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Nonprofit’s new cafe will help organization expand its service

Nonprofit’s new cafe will help organization expand its service

Sarah Sole

When Freedom a la Cart’s flagship cafe and bakery opens April 5 at 123 E. Spring St., it will represent the end of several years of planning.

“It’s been a dream of the organization for over seven years,” said CEO Paula Haines. “To actually see it in action and the results is really overwhelming.”

Freedom a la Cart works to help survivors of sex trafficking become self-sufficient. The organization is a full-service catering company, employing local survivors. During the pandemic, the organization pivoted to offer Freedom at Home, a weekly meal delivery service prepped by the women of Freedom a la Cart.

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But Haines said the organization’s new cafe will provide more opportunities for survivors to be employed and more avenues for them to learn new skillsets. The cafe will allow the organization to double the number of women in the program, taking it from about seven individuals to as many as 20.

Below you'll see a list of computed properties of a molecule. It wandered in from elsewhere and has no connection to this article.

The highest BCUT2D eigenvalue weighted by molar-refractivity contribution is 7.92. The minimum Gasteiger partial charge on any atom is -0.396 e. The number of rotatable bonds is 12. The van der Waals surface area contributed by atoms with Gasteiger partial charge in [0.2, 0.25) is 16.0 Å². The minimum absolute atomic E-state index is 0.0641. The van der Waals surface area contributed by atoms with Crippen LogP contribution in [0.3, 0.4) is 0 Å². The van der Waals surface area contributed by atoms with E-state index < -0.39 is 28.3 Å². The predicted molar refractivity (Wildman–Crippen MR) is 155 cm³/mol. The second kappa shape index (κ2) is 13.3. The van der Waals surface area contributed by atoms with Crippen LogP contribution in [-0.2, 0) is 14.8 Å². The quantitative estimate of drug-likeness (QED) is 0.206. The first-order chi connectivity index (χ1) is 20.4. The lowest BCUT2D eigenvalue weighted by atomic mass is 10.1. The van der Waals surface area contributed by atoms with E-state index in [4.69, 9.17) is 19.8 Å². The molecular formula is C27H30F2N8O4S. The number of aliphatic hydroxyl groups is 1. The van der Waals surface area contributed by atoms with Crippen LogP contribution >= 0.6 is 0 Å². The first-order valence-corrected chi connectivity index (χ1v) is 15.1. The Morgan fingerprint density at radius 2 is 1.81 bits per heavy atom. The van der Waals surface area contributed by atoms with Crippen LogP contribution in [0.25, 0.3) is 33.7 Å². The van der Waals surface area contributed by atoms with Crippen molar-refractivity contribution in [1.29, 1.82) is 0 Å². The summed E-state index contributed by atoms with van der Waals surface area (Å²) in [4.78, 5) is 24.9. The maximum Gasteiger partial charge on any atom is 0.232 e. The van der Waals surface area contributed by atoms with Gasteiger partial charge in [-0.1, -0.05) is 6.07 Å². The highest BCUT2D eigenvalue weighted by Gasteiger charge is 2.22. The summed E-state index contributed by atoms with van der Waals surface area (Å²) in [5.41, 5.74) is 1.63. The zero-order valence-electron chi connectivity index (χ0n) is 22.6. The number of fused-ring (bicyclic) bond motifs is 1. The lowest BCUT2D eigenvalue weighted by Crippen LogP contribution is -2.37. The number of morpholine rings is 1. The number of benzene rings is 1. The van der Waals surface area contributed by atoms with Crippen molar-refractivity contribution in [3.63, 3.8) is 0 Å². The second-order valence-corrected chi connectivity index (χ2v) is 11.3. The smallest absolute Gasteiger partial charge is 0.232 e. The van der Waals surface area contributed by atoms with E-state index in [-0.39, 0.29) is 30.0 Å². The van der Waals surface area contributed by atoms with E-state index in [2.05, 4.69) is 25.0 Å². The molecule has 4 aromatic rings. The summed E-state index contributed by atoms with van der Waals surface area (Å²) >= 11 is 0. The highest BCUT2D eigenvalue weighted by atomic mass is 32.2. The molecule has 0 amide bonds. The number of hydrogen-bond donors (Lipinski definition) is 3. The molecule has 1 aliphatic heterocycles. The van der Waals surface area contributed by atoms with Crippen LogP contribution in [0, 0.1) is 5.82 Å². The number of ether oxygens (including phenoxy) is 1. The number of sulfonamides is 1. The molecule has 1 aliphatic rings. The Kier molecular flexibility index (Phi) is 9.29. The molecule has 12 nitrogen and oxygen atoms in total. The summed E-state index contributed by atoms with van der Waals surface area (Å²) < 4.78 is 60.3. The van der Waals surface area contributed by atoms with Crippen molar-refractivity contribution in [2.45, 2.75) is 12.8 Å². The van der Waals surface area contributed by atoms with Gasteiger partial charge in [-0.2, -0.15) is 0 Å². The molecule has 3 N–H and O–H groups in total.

Now, survivors will be able to be trained as baristas, line cooks, and bakers, she said.

The new cafe will be open from 7 a.m. to 3 p.m. Monday through Friday and 8 a.m. to 3 p.m. Saturdays, Haines said. Customers will be able to get croissants and pastries that are made fresh daily. The space is also partnering with Crimson Cup for locally roasted coffee.

Meals are made from scratch in the kitchen. Among the menu items is a breakfast sandwich with house-made rosemary lemon breakfast sausage with provolone cheese, roasted garlic, aioli, and arugula on a toasted Paesano roll. There’s also turmeric chai porridge, with honey, coconut flakes, chai-soaked raisins, and pomegranate molasses.

If you like this, read: Get a chef-made private meal to help out the hospitality industry

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